Otaku USA Magazine
Another Monster One Piece Arc Comes to a Close

In the latest issue of Otaku USA, we feature a One Piece cover story that deals with the current goings-on of the anime and its latest film incarnation, One Piece Film Z. As a bonus, we’re doing the same with the manga here, so check out the magazine and the story below for the full scoop on Eiichiro Oda’s epic yarn!

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With the Punk Hazard story arc wrapping things up neatly in the pages of Weekly Shonen Jump, I think this finally represents the first time I’ve seen a One Piece saga through from beginning to end chapter by chapter. It’s kind of thrilling, kind of frustrating, but, as tends to be the case with Eiichiro Oda’s wildly enthusiastic series, it ends up being pretty satisfying.


This speaks even further to the allure of Viz Media’s now-simultaneous digital Shonen Jump, while also bringing one of its chief weaknesses to the forefront. I would love to talk to someone who started reading One Piece recently; diving into its pages as recklessly as Luffy himself. I don’t have to guess how they feel, though. I’ve thought about returning to series like Naruto before—it’s right at my fingertips after all, right?—but it’s just too overwhelming. I may have read a hundred or so chapters years and years ago, but even to a mildly experienced reader these long-running series may as well still be in Japanese at their current juncture.

That’s why One Piece might just be at the perfect jump-in point. Or at least as perfect as it’s going to get for a while. Sure, there are dozens of characters to get familiar with, but at least the sea is opening up again and no one but Oda (and his editor and probably some other folks sworn to secrecy under pain of death) has any idea which direction the story might steer toward next.

There’s still a bit of mop-up to get through, but the meat of Punk Hazard runs from chapter 654 to chapter 696. Let’s extend it to a clean 700 or so and I think we’ll be right about on the nose. In the grand scheme of things—Oda’s manga has been running since 1997 and has spanned over 25 arcs—that’s not too daunting, but it still represents about a year’s worth of content. All said, though, it’s not a bad place to start since it’s the first full arc of the New World Saga.

After responding to a distress call—which pulls them off course again, ensuring this series could potentially go on forever without ever crowning a King of the Pirates—Luffy and the rest of the Straw Hats find themselves on an island called Punk Hazard. This isn’t your average island, of course; one half is an inferno, complete with a roaring volcano, and the other is frozen through and through, Chilly Willy style. (The reason behind this is too rad to spoil here.) Mysteries unfold in rapid succession; at least that’s how I imagine I’d feel if I were reading this in an upcoming collected edition. As it stands, there’s still enough intrigue from week to week to keep things interesting on Punk Hazard.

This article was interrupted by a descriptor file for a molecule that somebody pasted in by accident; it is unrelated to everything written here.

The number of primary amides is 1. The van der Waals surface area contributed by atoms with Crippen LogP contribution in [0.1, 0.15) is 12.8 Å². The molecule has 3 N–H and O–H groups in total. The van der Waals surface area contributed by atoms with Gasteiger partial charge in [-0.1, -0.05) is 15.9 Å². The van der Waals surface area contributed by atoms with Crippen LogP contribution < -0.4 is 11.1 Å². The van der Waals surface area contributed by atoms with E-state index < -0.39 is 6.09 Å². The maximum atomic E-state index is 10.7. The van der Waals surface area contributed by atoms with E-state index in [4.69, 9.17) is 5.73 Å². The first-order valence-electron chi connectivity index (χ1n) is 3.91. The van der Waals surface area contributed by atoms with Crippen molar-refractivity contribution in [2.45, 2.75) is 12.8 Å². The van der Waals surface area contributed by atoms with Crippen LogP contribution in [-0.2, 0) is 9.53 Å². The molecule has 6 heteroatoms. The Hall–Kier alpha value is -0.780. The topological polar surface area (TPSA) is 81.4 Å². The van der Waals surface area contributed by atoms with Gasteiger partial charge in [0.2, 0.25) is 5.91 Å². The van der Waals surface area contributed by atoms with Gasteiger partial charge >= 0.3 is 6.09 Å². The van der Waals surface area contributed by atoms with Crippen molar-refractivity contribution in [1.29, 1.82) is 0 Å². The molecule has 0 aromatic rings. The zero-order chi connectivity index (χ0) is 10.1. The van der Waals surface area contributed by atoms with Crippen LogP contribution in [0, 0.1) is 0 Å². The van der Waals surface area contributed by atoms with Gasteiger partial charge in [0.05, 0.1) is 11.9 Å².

From the start there’s the source of the distress call: A samurai that’s apparently been attacking folks on the island. Naturally, the samurai’s body is split up into multiple parts scattered across the island, and the crew ends up helping him out in his quest to put himself back together and find his missing son, Momonosuke. The center of every mystery on the island lies in one of Dr. Vegapunk’s abandoned research labs, a frozen steel monstrosity that houses the horrifying ambition of Vegapunk’s former colleague, Caesar Clown.

The lab is also home to a nursery full of giant children, and it eventually becomes clear that their growth is a result of an experimental drug Caesar has them hooked on, thus providing the greatest impetus to demolishing this foe once and for all. It all builds toward a ticking clock scenario centered on Caesar’s poisonous weapon of mass destruction, as everyone races to escape the deadly lab and Luffy steels himself to take on the gas-bodied Caesar. It has all the staples of a good One Piece arc, and while there are times you might wish they would hurry up and move on to the next event, it wraps in typically spectacular fashion.

Looking back on the arc while running the events through my head made it apparent just how much transpired over the course of 50 or so chapters. New characters are introduced, familiar faces pop up in unexpected places, and, regardless of how heated things get at times, Oda manages to keep the jokes firing off at a rapid pace. After having read everything else in a marathon format, it’s tough to completely assess Punk Hazard, but it’s as refreshing as ever to be entering uncharted territory with the series once again.

I don’t know that it’s possible for Viz to come up with the perfect way to catch new readers up with everything that’s transpired in this and the other major Shonen Jump series. They have a free starter pack, and it’s definitely in the right direction, but will there ever really be a proper substitute for sitting down and, gulp, reading stuff like One Piece from the very beginning? Not likely. I put off catching up on One Piece for years, but I’m glad I finally did, and I can’t wait to see what happens next.

ONE PIECE © 1997 by Eiichiro Oda/SHUEISHA Inc.